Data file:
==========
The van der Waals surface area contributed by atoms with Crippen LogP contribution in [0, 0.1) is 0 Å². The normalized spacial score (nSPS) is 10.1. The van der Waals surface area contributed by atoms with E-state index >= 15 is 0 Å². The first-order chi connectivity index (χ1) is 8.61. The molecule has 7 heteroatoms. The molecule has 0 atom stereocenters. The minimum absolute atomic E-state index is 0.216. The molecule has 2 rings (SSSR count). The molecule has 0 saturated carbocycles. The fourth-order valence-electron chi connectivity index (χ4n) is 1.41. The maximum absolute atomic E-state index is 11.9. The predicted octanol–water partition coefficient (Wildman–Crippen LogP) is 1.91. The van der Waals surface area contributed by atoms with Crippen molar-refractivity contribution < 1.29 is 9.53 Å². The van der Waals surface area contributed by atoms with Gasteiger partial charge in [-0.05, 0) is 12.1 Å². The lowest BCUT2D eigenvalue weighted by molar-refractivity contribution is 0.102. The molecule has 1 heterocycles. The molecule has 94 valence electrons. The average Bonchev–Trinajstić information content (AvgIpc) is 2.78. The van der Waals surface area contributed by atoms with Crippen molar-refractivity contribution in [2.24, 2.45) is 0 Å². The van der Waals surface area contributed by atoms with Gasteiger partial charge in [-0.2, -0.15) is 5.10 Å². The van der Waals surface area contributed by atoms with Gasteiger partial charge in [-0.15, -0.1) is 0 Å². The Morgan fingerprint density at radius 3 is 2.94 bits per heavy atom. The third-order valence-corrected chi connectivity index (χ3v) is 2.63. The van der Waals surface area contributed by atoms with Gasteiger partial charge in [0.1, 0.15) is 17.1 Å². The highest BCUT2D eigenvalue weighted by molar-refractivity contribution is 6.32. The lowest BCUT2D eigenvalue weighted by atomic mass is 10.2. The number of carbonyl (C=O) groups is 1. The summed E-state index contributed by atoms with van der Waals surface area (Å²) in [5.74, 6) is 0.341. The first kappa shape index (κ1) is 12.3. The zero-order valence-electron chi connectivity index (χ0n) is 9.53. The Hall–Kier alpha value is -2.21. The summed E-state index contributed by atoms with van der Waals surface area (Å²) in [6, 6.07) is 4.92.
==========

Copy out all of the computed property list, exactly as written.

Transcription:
The van der Waals surface area contributed by atoms with Crippen LogP contribution in [0, 0.1) is 0 Å². The normalized spacial score (nSPS) is 10.1. The van der Waals surface area contributed by atoms with E-state index >= 15 is 0 Å². The first-order chi connectivity index (χ1) is 8.61. The molecule has 7 heteroatoms. The molecule has 0 atom stereocenters. The minimum absolute atomic E-state index is 0.216. The molecule has 2 rings (SSSR count). The molecule has 0 saturated carbocycles. The fourth-order valence-electron chi connectivity index (χ4n) is 1.41. The maximum absolute atomic E-state index is 11.9. The predicted octanol–water partition coefficient (Wildman–Crippen LogP) is 1.91. The van der Waals surface area contributed by atoms with Crippen molar-refractivity contribution < 1.29 is 9.53 Å². The van der Waals surface area contributed by atoms with Gasteiger partial charge in [-0.05, 0) is 12.1 Å². The lowest BCUT2D eigenvalue weighted by molar-refractivity contribution is 0.102. The molecule has 1 heterocycles. The molecule has 94 valence electrons. The average Bonchev–Trinajstić information content (AvgIpc) is 2.78. The van der Waals surface area contributed by atoms with Crippen molar-refractivity contribution in [2.24, 2.45) is 0 Å². The van der Waals surface area contributed by atoms with Gasteiger partial charge in [-0.2, -0.15) is 5.10 Å². The van der Waals surface area contributed by atoms with Gasteiger partial charge in [-0.15, -0.1) is 0 Å². The Morgan fingerprint density at radius 3 is 2.94 bits per heavy atom. The third-order valence-corrected chi connectivity index (χ3v) is 2.63. The van der Waals surface area contributed by atoms with Gasteiger partial charge in [0.1, 0.15) is 17.1 Å². The highest BCUT2D eigenvalue weighted by molar-refractivity contribution is 6.32. The lowest BCUT2D eigenvalue weighted by atomic mass is 10.2. The number of carbonyl (C=O) groups is 1. The summed E-state index contributed by atoms with van der Waals surface area (Å²) in [5.74, 6) is 0.341. The first kappa shape index (κ1) is 12.3. The zero-order valence-electron chi connectivity index (χ0n) is 9.53. The Hall–Kier alpha value is -2.21. The summed E-state index contributed by atoms with van der Waals surface area (Å²) in [6, 6.07) is 4.92.